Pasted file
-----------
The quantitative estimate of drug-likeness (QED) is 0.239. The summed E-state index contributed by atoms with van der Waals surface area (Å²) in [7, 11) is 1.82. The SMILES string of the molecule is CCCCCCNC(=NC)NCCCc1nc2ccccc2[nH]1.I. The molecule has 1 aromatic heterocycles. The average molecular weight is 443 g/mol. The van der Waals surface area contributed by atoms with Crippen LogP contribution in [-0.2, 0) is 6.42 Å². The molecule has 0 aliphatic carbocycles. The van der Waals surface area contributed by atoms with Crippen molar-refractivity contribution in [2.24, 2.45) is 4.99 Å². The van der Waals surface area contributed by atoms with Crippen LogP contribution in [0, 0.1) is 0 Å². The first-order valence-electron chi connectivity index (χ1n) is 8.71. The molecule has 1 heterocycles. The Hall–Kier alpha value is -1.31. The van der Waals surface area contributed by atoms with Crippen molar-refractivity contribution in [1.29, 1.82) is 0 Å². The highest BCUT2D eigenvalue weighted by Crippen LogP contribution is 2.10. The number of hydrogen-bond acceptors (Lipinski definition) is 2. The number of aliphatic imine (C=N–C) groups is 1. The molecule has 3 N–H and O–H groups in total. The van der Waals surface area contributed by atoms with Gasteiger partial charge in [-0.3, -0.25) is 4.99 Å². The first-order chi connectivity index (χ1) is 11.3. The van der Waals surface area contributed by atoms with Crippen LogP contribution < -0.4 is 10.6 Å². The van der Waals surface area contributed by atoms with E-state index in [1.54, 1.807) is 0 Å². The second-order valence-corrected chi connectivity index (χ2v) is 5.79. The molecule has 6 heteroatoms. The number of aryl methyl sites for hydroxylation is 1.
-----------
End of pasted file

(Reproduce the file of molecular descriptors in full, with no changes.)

The quantitative estimate of drug-likeness (QED) is 0.239. The summed E-state index contributed by atoms with van der Waals surface area (Å²) in [7, 11) is 1.82. The SMILES string of the molecule is CCCCCCNC(=NC)NCCCc1nc2ccccc2[nH]1.I. The molecule has 1 aromatic heterocycles. The average molecular weight is 443 g/mol. The van der Waals surface area contributed by atoms with Crippen LogP contribution in [-0.2, 0) is 6.42 Å². The molecule has 0 aliphatic carbocycles. The van der Waals surface area contributed by atoms with Crippen molar-refractivity contribution in [2.24, 2.45) is 4.99 Å². The van der Waals surface area contributed by atoms with Crippen LogP contribution in [0, 0.1) is 0 Å². The first-order valence-electron chi connectivity index (χ1n) is 8.71. The molecule has 1 heterocycles. The Hall–Kier alpha value is -1.31. The van der Waals surface area contributed by atoms with Crippen molar-refractivity contribution in [1.29, 1.82) is 0 Å². The highest BCUT2D eigenvalue weighted by Crippen LogP contribution is 2.10. The number of hydrogen-bond acceptors (Lipinski definition) is 2. The number of aliphatic imine (C=N–C) groups is 1. The molecule has 3 N–H and O–H groups in total. The van der Waals surface area contributed by atoms with Gasteiger partial charge in [-0.3, -0.25) is 4.99 Å². The first-order chi connectivity index (χ1) is 11.3. The van der Waals surface area contributed by atoms with Crippen LogP contribution < -0.4 is 10.6 Å². The van der Waals surface area contributed by atoms with E-state index in [1.54, 1.807) is 0 Å². The second-order valence-corrected chi connectivity index (χ2v) is 5.79. The molecule has 6 heteroatoms. The number of aryl methyl sites for hydroxylation is 1.